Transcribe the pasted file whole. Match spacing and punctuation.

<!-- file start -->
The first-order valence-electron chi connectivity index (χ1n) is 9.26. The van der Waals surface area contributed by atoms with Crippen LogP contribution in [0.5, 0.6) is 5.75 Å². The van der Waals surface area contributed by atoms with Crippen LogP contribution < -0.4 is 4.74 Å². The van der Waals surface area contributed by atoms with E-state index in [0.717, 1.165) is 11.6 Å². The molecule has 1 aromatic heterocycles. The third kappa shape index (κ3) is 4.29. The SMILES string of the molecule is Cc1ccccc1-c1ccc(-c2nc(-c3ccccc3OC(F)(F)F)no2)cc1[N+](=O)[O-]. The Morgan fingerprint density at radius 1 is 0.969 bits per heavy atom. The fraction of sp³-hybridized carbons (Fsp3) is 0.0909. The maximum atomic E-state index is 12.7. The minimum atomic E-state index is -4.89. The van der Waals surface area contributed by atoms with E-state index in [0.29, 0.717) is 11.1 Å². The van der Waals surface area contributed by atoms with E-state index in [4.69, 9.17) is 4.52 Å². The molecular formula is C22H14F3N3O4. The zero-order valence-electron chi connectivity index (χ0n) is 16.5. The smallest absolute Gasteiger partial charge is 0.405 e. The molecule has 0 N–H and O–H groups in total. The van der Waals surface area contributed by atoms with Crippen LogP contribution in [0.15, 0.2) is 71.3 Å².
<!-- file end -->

The first-order valence-electron chi connectivity index (χ1n) is 9.26. The van der Waals surface area contributed by atoms with Crippen LogP contribution in [0.5, 0.6) is 5.75 Å². The van der Waals surface area contributed by atoms with Crippen LogP contribution < -0.4 is 4.74 Å². The van der Waals surface area contributed by atoms with E-state index in [0.717, 1.165) is 11.6 Å². The molecule has 1 aromatic heterocycles. The third kappa shape index (κ3) is 4.29. The SMILES string of the molecule is Cc1ccccc1-c1ccc(-c2nc(-c3ccccc3OC(F)(F)F)no2)cc1[N+](=O)[O-]. The Morgan fingerprint density at radius 1 is 0.969 bits per heavy atom. The fraction of sp³-hybridized carbons (Fsp3) is 0.0909. The maximum atomic E-state index is 12.7. The minimum atomic E-state index is -4.89. The van der Waals surface area contributed by atoms with E-state index in [0.29, 0.717) is 11.1 Å². The van der Waals surface area contributed by atoms with E-state index in [4.69, 9.17) is 4.52 Å². The molecular formula is C22H14F3N3O4. The zero-order valence-electron chi connectivity index (χ0n) is 16.5. The smallest absolute Gasteiger partial charge is 0.405 e. The molecule has 0 N–H and O–H groups in total. The van der Waals surface area contributed by atoms with Crippen LogP contribution in [0.15, 0.2) is 71.3 Å².